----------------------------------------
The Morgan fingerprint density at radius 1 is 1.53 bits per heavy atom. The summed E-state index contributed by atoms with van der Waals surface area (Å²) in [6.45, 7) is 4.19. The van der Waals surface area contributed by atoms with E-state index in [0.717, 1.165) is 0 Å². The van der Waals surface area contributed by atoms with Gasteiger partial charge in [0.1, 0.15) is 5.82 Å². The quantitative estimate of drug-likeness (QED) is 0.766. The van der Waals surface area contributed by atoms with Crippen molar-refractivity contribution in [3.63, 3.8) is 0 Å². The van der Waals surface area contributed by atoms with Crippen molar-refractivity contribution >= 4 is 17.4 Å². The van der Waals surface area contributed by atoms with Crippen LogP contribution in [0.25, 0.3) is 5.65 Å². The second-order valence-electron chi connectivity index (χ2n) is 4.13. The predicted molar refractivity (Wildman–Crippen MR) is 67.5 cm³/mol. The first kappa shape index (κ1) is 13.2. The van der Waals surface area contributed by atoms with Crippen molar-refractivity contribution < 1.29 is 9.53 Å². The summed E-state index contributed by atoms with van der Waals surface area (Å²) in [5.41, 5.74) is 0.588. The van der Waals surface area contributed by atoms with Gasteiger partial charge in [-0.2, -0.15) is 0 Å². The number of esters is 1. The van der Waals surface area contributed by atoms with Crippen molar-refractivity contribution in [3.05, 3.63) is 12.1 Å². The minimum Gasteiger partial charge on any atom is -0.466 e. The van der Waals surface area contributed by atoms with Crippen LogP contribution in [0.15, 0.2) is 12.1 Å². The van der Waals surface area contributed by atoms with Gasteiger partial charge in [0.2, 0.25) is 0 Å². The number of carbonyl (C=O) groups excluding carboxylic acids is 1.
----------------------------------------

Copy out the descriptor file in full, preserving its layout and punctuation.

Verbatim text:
The Morgan fingerprint density at radius 1 is 1.53 bits per heavy atom. The summed E-state index contributed by atoms with van der Waals surface area (Å²) in [6.45, 7) is 4.19. The van der Waals surface area contributed by atoms with E-state index in [0.717, 1.165) is 0 Å². The van der Waals surface area contributed by atoms with Gasteiger partial charge in [0.1, 0.15) is 5.82 Å². The quantitative estimate of drug-likeness (QED) is 0.766. The van der Waals surface area contributed by atoms with Crippen molar-refractivity contribution in [3.63, 3.8) is 0 Å². The van der Waals surface area contributed by atoms with Crippen molar-refractivity contribution >= 4 is 17.4 Å². The van der Waals surface area contributed by atoms with Crippen LogP contribution in [0.25, 0.3) is 5.65 Å². The second-order valence-electron chi connectivity index (χ2n) is 4.13. The predicted molar refractivity (Wildman–Crippen MR) is 67.5 cm³/mol. The first kappa shape index (κ1) is 13.2. The van der Waals surface area contributed by atoms with Crippen molar-refractivity contribution < 1.29 is 9.53 Å². The summed E-state index contributed by atoms with van der Waals surface area (Å²) in [5.41, 5.74) is 0.588. The van der Waals surface area contributed by atoms with Gasteiger partial charge in [-0.2, -0.15) is 0 Å². The number of esters is 1. The van der Waals surface area contributed by atoms with Crippen molar-refractivity contribution in [3.05, 3.63) is 12.1 Å². The minimum Gasteiger partial charge on any atom is -0.466 e. The van der Waals surface area contributed by atoms with Crippen LogP contribution in [0.15, 0.2) is 12.1 Å². The van der Waals surface area contributed by atoms with Gasteiger partial charge in [0.2, 0.25) is 0 Å². The number of carbonyl (C=O) groups excluding carboxylic acids is 1.